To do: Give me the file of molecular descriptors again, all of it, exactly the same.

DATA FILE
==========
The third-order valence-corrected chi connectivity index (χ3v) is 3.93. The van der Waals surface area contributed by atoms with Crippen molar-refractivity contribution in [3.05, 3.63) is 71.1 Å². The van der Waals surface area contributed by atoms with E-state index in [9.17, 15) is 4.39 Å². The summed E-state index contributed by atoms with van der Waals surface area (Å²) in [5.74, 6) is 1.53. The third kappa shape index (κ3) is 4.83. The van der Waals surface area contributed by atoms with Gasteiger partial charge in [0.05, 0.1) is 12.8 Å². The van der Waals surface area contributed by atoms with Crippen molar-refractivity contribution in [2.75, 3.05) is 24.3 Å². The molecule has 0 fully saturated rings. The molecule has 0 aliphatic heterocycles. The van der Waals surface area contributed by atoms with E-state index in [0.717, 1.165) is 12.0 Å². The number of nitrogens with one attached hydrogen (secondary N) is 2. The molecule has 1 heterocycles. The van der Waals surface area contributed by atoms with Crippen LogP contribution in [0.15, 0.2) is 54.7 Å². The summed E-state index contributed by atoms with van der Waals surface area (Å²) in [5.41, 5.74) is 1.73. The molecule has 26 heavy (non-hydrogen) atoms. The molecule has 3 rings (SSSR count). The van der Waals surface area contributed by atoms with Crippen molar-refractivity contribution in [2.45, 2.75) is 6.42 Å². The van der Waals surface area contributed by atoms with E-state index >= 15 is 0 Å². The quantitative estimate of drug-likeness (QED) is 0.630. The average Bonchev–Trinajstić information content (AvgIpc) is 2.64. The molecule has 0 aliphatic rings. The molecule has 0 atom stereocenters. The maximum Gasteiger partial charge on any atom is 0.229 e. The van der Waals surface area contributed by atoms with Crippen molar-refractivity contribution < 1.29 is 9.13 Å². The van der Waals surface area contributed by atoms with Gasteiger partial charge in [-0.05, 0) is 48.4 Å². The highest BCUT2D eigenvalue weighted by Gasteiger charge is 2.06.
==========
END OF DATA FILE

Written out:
The third-order valence-corrected chi connectivity index (χ3v) is 3.93. The van der Waals surface area contributed by atoms with Crippen molar-refractivity contribution in [3.05, 3.63) is 71.1 Å². The van der Waals surface area contributed by atoms with E-state index in [9.17, 15) is 4.39 Å². The summed E-state index contributed by atoms with van der Waals surface area (Å²) in [5.74, 6) is 1.53. The third kappa shape index (κ3) is 4.83. The van der Waals surface area contributed by atoms with Gasteiger partial charge in [0.05, 0.1) is 12.8 Å². The van der Waals surface area contributed by atoms with Crippen molar-refractivity contribution in [2.75, 3.05) is 24.3 Å². The molecule has 0 fully saturated rings. The molecule has 0 aliphatic heterocycles. The van der Waals surface area contributed by atoms with E-state index in [0.717, 1.165) is 12.0 Å². The number of nitrogens with one attached hydrogen (secondary N) is 2. The molecule has 1 heterocycles. The van der Waals surface area contributed by atoms with Crippen LogP contribution in [0.15, 0.2) is 54.7 Å². The summed E-state index contributed by atoms with van der Waals surface area (Å²) in [5.41, 5.74) is 1.73. The molecule has 26 heavy (non-hydrogen) atoms. The molecule has 3 rings (SSSR count). The van der Waals surface area contributed by atoms with Crippen molar-refractivity contribution in [2.45, 2.75) is 6.42 Å². The van der Waals surface area contributed by atoms with E-state index >= 15 is 0 Å². The quantitative estimate of drug-likeness (QED) is 0.630. The average Bonchev–Trinajstić information content (AvgIpc) is 2.64. The molecule has 0 aliphatic rings. The molecule has 0 atom stereocenters. The maximum Gasteiger partial charge on any atom is 0.229 e. The van der Waals surface area contributed by atoms with Crippen molar-refractivity contribution < 1.29 is 9.13 Å². The van der Waals surface area contributed by atoms with Gasteiger partial charge in [-0.05, 0) is 48.4 Å². The highest BCUT2D eigenvalue weighted by Gasteiger charge is 2.06.